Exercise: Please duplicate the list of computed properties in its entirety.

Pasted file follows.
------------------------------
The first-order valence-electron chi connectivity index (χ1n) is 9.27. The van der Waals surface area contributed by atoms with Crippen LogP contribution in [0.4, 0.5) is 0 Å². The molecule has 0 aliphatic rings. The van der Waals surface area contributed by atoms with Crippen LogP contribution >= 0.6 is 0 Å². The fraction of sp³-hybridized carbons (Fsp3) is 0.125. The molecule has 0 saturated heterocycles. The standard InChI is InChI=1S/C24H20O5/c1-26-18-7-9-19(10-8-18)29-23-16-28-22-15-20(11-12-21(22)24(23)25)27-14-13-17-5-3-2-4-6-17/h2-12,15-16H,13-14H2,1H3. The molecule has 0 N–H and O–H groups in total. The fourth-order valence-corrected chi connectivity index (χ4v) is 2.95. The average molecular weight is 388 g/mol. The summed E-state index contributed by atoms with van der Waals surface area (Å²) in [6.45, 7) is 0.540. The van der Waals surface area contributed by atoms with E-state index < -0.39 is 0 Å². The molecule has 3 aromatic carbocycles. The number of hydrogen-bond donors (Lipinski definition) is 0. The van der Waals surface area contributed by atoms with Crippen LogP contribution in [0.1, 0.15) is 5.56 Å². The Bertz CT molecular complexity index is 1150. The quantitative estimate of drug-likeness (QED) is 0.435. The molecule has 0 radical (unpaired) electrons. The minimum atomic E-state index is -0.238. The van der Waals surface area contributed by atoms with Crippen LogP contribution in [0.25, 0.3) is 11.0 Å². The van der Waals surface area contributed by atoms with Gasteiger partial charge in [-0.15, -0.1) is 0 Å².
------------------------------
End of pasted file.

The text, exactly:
The first-order valence-electron chi connectivity index (χ1n) is 9.27. The van der Waals surface area contributed by atoms with Crippen LogP contribution in [0.4, 0.5) is 0 Å². The molecule has 0 aliphatic rings. The van der Waals surface area contributed by atoms with Crippen LogP contribution >= 0.6 is 0 Å². The fraction of sp³-hybridized carbons (Fsp3) is 0.125. The molecule has 0 saturated heterocycles. The standard InChI is InChI=1S/C24H20O5/c1-26-18-7-9-19(10-8-18)29-23-16-28-22-15-20(11-12-21(22)24(23)25)27-14-13-17-5-3-2-4-6-17/h2-12,15-16H,13-14H2,1H3. The molecule has 0 N–H and O–H groups in total. The fourth-order valence-corrected chi connectivity index (χ4v) is 2.95. The average molecular weight is 388 g/mol. The summed E-state index contributed by atoms with van der Waals surface area (Å²) in [6.45, 7) is 0.540. The van der Waals surface area contributed by atoms with E-state index < -0.39 is 0 Å². The molecule has 3 aromatic carbocycles. The number of hydrogen-bond donors (Lipinski definition) is 0. The van der Waals surface area contributed by atoms with Crippen LogP contribution in [0.1, 0.15) is 5.56 Å². The Bertz CT molecular complexity index is 1150. The quantitative estimate of drug-likeness (QED) is 0.435. The molecule has 0 radical (unpaired) electrons. The minimum atomic E-state index is -0.238. The van der Waals surface area contributed by atoms with Crippen LogP contribution in [0.25, 0.3) is 11.0 Å². The van der Waals surface area contributed by atoms with Gasteiger partial charge in [-0.15, -0.1) is 0 Å².